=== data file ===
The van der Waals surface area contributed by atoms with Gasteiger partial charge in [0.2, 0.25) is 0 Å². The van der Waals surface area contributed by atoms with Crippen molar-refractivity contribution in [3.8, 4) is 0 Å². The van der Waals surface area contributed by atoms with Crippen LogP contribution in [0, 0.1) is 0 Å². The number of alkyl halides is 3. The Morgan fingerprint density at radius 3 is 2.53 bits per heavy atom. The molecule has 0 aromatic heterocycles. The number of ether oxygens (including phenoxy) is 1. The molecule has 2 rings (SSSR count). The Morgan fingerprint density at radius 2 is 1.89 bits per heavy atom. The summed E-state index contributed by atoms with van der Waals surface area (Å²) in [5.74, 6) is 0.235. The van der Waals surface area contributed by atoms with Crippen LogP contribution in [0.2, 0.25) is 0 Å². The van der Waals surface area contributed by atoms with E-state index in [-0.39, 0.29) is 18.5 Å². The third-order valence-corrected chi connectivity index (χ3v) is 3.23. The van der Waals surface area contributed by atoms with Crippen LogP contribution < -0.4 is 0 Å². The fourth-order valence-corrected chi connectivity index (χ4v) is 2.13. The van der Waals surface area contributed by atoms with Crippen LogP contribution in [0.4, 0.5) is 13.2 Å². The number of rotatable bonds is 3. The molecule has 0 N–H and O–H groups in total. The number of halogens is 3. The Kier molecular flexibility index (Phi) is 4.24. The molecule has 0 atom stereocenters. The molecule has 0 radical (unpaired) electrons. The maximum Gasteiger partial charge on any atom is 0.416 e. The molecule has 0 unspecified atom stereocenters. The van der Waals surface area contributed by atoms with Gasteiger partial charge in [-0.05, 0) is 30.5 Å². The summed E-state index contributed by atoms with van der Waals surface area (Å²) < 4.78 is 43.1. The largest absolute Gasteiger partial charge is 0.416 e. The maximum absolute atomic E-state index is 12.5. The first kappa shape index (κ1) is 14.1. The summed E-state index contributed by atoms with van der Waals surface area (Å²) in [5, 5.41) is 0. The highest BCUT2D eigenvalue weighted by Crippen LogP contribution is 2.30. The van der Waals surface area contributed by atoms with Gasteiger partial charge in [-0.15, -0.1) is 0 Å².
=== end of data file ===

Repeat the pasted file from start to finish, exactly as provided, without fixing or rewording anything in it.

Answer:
The van der Waals surface area contributed by atoms with Gasteiger partial charge in [0.2, 0.25) is 0 Å². The van der Waals surface area contributed by atoms with Crippen molar-refractivity contribution in [3.8, 4) is 0 Å². The van der Waals surface area contributed by atoms with Crippen LogP contribution in [0, 0.1) is 0 Å². The number of alkyl halides is 3. The Morgan fingerprint density at radius 3 is 2.53 bits per heavy atom. The molecule has 0 aromatic heterocycles. The number of ether oxygens (including phenoxy) is 1. The molecule has 2 rings (SSSR count). The Morgan fingerprint density at radius 2 is 1.89 bits per heavy atom. The summed E-state index contributed by atoms with van der Waals surface area (Å²) in [5.74, 6) is 0.235. The van der Waals surface area contributed by atoms with Crippen LogP contribution in [0.2, 0.25) is 0 Å². The van der Waals surface area contributed by atoms with E-state index in [-0.39, 0.29) is 18.5 Å². The third-order valence-corrected chi connectivity index (χ3v) is 3.23. The van der Waals surface area contributed by atoms with Crippen LogP contribution < -0.4 is 0 Å². The fourth-order valence-corrected chi connectivity index (χ4v) is 2.13. The van der Waals surface area contributed by atoms with Crippen LogP contribution in [0.4, 0.5) is 13.2 Å². The number of rotatable bonds is 3. The molecule has 0 N–H and O–H groups in total. The number of halogens is 3. The Kier molecular flexibility index (Phi) is 4.24. The molecule has 0 atom stereocenters. The molecule has 0 radical (unpaired) electrons. The maximum Gasteiger partial charge on any atom is 0.416 e. The molecule has 0 unspecified atom stereocenters. The van der Waals surface area contributed by atoms with Gasteiger partial charge in [-0.05, 0) is 30.5 Å². The summed E-state index contributed by atoms with van der Waals surface area (Å²) < 4.78 is 43.1. The largest absolute Gasteiger partial charge is 0.416 e. The maximum absolute atomic E-state index is 12.5. The first kappa shape index (κ1) is 14.1. The summed E-state index contributed by atoms with van der Waals surface area (Å²) in [5, 5.41) is 0. The highest BCUT2D eigenvalue weighted by Crippen LogP contribution is 2.30. The van der Waals surface area contributed by atoms with Gasteiger partial charge in [-0.15, -0.1) is 0 Å².